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December 2016

Be Aware Of Your Specific Swimming Pool Regulations

By | Liability, Swimming Pool Tips | No Comments

As much as swimming pool laws and regulations seem universal, specific sets of swimming pool regulations apply to different types of pool owners and pool owners from different states. Knowing the specific swimming pool regulations that apply to a swimming pool can reduce the pool owner’s liability and also go a long way in the prevention of disastrous swimming pool incidents.

Insurance Cover

A residential homeowner is not required by law to have insurance coverage for his swimming pool, although one is recommended since disastrous pool incidents can occur without warning. However, insurance coverage for public swimming pool owners is a necessity that is enforced by the local swimming pool regulations of any state. This applies to swimming pools owned by commercial enterprises, clubs, hotels and municipalities.

Failure to have an insurance cover for the said swimming pool owners effectively revokes their right to operate and open their doors to the public. This is because, a typical public pool insurance policy not only covers liability exposures but also encompasses pool property, which includes the actual facility, the lifeguards, pool safety equipment and even sexual molestation cases in some instances.


Although technically not all public swimming pools will require their patrons to sign some waivers before getting in the pool, some states make this compulsory, especially in the presence of swimming pool facilities such as diving boards and slides. Residential pool owners are not required by law to do so but can also use waivers to mitigate liability.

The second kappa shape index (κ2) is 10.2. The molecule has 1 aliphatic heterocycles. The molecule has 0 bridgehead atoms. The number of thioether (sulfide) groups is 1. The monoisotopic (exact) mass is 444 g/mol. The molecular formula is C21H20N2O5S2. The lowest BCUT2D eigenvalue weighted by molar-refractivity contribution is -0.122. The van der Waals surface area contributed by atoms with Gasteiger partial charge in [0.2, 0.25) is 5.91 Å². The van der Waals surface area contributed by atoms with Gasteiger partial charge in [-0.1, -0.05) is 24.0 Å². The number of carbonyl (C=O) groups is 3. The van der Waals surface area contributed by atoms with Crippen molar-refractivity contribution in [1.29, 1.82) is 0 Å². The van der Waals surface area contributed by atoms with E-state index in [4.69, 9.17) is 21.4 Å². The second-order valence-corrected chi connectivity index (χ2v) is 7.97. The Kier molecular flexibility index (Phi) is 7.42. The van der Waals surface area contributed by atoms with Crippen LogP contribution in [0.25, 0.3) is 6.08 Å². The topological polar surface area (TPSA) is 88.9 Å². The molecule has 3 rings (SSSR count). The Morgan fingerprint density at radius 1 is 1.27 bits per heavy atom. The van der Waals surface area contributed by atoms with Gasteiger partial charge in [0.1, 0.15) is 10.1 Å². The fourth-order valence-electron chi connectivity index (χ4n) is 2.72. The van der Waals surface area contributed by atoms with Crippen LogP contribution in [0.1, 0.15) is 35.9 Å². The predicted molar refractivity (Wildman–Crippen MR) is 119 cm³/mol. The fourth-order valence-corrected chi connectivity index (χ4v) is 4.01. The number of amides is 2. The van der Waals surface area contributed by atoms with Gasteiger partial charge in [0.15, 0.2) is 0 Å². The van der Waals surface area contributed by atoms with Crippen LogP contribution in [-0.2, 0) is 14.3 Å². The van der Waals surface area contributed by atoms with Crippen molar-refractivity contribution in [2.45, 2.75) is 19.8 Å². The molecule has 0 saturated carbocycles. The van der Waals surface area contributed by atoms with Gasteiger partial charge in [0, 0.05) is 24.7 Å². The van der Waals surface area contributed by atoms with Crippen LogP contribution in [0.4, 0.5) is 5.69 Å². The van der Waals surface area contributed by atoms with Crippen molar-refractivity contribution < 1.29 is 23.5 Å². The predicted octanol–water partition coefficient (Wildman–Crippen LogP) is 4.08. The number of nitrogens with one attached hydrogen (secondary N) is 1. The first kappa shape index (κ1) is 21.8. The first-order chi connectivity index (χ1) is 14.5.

Swimming pool regulations concerning the fencing and the installation of barriers around the pool are often specified within the State’s, city’s or county’s local regulations and entail all the specifics including the measurements and the material.

Trained Poolside Personnel

Not every state requires a swimming pool to have a life guard on duty every time the pool is operational. This usually depends on the public pool’s main source of income. Swimming pools that charge their patrons directly are not obligated to have lifeguards on duty at all times.

However, public swimming pools that are administered using public funds will often require a lifeguard on duty or the necessary warning signs put in place. In any case, most states do not allow public swimming pools to operate without a trained lifeguard on duty.

Poolside Regulations

In almost all the states, public swimming pools are supposed to instate a limit on the age of children who can swim without supervision. The hours of operation must also be clearly posted in sight of everyone to prevent people from coming to the swimming pool when no personnel are available. State law may also touch on issues such as the lifeguard to swimmer ratio, the availability of an emergency line at the poolside and the level of certification of the staff.

Taking the necessary precautions in addition to adhering to these simple poolside regulations can be instrumental in mitigating liability for the pool owner in the event a tragic swimming pool-related incident occurs. Be familiar with your state’s regulations in addition to the specific guidelines that apply to the particular type of swimming pool you own.